Gabriel's Up is Down

Gabriel's new album is Up in name only: the album--his first in a decade (aside from some instrumental soundtracks)--is yet another exploration into life's mysteries and the dark places of Gabriel's mind. If truth-in-packaging laws applied to album titles, this would have to be renamed Down.

In his days with Genesis and on his early solo albums, Gabriel would take on personas (as in 1980's "Intruder") and express his thoughts and feelings through the characters he'd invent. On this disc and on Us from 1992 he seems to have taken to the personal confessional, bearing his own soul. "The deeper I go, the darker it gets," he sings on the musically violent opener "Darkness." That might be a good place to end a song about fear, but for Gabriel it's only the beginning of his exploration. While there are calm respites from the tearing musical fabric ("When I allow it to be, it has no control over me"), most of the song's lyrics offer brutal choices such as "I'm afraid of loving women and I'm scared of loving men." The man spends time confronting his personal demons--and in public.

Three other song titles, "No Way Out," "I Grieve," and "The Drop," let you know this isn't going to be easy listening, but then, Peter Gabriel albums never are. If you're expecting relief from "Sky Blue," you won't get it. What separates this album from his others is its almost relentless negativity. Listening through for the first time, I kept waiting for this album's "Don't Give Up" or "In Your Eyes," but it never came. "More Than This," featuring Real World recording artists The Blind Boys of Alabama (with two great CDs on the label BTW), almost gets there but remains earthbound.

The closest Gabriel delivers to "Sledgehammer"-style levity is a song called "The Barry Williams Show," about an imaginary program clearly modeled after "The Jerry Springer Show." If things are as relentlessly bleak Gabriel seems to think they are (and I'm not disagreeing), he could have taken aim at a more inviting, less obvious target. There are no clearly defined social protest songs like "Games Without Frontiers" or "Biko" here, though the world could probably use one right now. But he's the artist, and these are his choices.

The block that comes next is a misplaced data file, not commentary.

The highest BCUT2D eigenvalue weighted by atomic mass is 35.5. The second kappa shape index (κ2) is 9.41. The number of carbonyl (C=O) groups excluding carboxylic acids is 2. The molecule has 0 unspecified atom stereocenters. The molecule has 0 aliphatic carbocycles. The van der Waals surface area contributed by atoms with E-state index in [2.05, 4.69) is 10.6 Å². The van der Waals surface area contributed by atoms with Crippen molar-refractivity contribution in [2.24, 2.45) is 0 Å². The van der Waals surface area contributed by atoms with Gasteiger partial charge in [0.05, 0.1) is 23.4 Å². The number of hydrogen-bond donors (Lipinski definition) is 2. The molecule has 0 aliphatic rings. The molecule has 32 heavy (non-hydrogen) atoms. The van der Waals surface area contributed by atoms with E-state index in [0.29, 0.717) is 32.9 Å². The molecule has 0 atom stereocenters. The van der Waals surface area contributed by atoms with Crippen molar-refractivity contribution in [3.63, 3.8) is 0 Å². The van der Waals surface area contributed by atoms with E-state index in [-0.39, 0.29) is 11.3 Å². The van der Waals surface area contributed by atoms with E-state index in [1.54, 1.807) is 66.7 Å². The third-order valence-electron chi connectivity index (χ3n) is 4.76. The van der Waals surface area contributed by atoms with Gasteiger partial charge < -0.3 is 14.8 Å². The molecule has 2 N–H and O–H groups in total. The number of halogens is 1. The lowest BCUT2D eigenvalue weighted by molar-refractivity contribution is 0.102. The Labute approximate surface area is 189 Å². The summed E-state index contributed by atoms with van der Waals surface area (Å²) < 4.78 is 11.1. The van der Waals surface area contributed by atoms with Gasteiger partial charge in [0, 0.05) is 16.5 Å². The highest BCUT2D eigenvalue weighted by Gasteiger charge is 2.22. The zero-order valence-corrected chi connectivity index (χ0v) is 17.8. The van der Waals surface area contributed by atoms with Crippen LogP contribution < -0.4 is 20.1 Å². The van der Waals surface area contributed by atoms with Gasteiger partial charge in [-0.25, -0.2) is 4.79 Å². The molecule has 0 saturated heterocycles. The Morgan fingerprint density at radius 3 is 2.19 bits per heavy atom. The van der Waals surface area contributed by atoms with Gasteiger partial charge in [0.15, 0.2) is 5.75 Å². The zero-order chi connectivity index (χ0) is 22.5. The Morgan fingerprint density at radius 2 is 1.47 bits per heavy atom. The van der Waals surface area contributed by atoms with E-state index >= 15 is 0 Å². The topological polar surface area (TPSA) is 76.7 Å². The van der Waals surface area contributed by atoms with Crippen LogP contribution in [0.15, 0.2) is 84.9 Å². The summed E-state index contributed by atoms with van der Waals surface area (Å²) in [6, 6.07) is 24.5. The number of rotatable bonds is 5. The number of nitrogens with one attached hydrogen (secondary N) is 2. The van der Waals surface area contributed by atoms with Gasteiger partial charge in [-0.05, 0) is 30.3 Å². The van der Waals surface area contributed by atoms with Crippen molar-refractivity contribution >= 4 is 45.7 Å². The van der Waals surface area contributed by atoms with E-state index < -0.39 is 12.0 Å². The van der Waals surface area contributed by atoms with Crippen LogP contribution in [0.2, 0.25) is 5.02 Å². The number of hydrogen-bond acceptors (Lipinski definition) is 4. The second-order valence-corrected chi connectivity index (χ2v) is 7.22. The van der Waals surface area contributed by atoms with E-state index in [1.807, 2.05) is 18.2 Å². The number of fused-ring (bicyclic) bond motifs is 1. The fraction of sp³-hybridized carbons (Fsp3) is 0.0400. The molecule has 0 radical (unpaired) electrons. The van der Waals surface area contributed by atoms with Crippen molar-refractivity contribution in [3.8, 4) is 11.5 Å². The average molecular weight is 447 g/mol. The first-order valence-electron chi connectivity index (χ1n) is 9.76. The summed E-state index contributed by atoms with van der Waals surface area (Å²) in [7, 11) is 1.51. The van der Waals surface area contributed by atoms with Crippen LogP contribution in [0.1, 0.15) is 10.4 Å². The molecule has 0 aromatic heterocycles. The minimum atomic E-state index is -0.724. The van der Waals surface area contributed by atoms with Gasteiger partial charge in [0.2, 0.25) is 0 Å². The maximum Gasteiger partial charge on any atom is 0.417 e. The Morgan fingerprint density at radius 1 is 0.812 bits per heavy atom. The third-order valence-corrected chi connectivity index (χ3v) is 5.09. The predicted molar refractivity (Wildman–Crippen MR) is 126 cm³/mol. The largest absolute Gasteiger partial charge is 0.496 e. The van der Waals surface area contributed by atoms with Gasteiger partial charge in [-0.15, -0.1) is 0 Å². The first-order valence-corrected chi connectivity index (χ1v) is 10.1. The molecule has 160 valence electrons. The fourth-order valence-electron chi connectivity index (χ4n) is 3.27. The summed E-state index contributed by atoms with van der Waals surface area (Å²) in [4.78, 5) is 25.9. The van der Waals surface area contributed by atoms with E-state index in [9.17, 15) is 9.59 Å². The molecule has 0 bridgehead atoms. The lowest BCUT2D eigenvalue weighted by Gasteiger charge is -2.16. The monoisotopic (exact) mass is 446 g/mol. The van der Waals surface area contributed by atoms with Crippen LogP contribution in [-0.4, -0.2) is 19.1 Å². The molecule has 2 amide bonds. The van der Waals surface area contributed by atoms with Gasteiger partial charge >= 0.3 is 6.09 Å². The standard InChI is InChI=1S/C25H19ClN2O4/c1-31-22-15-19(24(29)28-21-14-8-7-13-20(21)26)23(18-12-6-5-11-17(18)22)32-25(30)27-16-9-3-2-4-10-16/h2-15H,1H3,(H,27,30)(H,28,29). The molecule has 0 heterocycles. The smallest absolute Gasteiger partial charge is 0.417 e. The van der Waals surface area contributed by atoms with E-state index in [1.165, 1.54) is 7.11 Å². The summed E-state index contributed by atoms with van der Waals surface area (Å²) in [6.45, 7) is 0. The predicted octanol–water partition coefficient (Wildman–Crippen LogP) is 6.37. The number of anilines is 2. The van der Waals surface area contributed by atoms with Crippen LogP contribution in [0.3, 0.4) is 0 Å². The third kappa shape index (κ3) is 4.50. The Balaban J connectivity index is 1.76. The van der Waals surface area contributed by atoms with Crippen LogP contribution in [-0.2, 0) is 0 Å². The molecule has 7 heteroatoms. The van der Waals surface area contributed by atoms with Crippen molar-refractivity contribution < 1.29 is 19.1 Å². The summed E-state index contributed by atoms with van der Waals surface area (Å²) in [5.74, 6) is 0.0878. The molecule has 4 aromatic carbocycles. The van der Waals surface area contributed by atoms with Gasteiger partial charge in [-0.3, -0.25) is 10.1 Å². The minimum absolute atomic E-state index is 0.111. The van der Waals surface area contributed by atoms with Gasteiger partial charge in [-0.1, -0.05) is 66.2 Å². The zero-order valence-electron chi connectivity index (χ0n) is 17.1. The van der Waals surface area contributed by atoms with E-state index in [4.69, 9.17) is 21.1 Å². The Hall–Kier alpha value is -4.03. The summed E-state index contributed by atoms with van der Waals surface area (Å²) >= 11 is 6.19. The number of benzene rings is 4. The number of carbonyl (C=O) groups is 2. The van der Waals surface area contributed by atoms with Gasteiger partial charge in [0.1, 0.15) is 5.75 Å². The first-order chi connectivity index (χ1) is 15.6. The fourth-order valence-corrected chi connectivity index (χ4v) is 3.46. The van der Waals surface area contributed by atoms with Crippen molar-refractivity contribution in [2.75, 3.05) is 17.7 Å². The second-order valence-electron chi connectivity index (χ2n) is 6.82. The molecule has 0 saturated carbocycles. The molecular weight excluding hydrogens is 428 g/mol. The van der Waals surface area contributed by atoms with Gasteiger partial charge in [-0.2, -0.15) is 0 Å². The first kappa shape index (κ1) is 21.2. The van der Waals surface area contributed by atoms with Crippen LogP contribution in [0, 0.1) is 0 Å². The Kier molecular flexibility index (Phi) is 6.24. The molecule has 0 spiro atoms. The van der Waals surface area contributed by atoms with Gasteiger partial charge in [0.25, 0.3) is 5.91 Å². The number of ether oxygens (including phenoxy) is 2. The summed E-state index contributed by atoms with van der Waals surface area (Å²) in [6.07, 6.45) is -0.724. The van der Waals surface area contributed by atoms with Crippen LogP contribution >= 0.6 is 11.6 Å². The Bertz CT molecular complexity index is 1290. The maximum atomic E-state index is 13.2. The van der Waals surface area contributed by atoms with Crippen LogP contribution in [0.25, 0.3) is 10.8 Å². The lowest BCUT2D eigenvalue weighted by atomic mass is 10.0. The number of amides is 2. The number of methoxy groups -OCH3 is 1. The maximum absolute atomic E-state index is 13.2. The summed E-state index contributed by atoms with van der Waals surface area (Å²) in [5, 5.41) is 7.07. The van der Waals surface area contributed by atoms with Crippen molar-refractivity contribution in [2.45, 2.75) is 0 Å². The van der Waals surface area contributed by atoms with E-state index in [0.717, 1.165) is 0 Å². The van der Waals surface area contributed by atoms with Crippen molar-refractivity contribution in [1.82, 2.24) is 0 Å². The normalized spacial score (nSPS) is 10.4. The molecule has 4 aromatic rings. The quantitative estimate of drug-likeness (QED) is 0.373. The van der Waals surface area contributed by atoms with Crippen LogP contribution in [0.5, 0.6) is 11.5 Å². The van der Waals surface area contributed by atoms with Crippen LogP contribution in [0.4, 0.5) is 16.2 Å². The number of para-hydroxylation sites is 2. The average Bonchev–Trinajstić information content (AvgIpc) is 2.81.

There are traditional Gabriel elements like the "world beat" drums, the airy synth tracks, the vocals coming up from the murky depths, and all his other musical and sonic trademarks. You'll hear familiar chord progressions and musical patterns designed to elicit particular emotional responses, and--as they did on previous albums--they touch effectively, particularly on "I Grieve," one of the set's most memorable tracks (a version of which appeared in 1998 on the HDCD-encoded soundtrack to City of Angels). This track is more about the continuity of life ("Life carries on and on and on...") than about grieving and loss per se, but life still comes across sounding like more of a burden than a wonder.

Gabriel has always been a meticulous musical craftsman, and this album is as brilliantly produced and recorded as any of his many well-loved classics. In fact, this may be his best-sounding yet--and the mix by Tchad Blake, whose work usually drives me up the wall, is masterful (the Blake/Mitchell Froom team ruined many a Richard Thompson album for me, so maybe it was all Froom's doing). When it means to be intimate, the mix reaches out and draws you in. When it means to repel, it pushes you away, but it never sounds over-processed and larded with studio tricks. Gabriel's voice is particularly well-recorded and free of the iciness that infected digitally recorded albums like So. Drums have richness, texture, and weight.

Back-up musicians on this expansive, hour-plus project include longtime Gabriel rhythm collaborators Tony Levin on bass and Manu Katche on drums. There's even a vocal from Nusrat Fateh Ali Khan, the great Pakistani Qawwali artist who died in 1997. Given the 10-year gestation period for the album, it's hard to say whether his part was recorded for the album or taken from one of his Real World albums and layered into the mix.

If you approach Up expecting to hear musical progress or something new from Peter Gabriel, you may come away disappointed. Even with great artists, a clearly identifiable sound can be both a blessing and a curse. Gabriel's musical identity has been forged by certain chord progressions and motifs and via production techniques involving combinations of drum rhythms and textures and synth accents. They will all be familiar on this set and as you listen you may find yourself saying, "I've heard that before." But don't give up--once you get past the familiarity, there's a great deal worth savoring, musically and especially sonically. Just don't expect the record to be "up," though it is Up.

As for a comparison between the Real World/Geffen CD and the far more expensive Classic 200-gram Quiex SV-P two-LP set (which includes a 7-inch 45-rpm single containing a radio edit of "The Barry Williams Show" and a remix of "Cloudless"), if you really want to hear this record, spend the extra dough and get the vinyl, which sounds magnificent--dramatically better than the CD. The SACD hadn't been issued when this was written, but I can't imagine it sounding better than or even as good as the vinyl, which also happens to be brilliantly packaged. The LP comes in a satiny gatefold jacket with a die-cut chevron, color inserts, and a 7-inch-square booklet containing a series of photos chosen to accompany each song, plus full credits that you can actually read. This is packaging and sound worthy of the production. You won't be disappointed at having spent considerably more when you examine the goods and have a listen.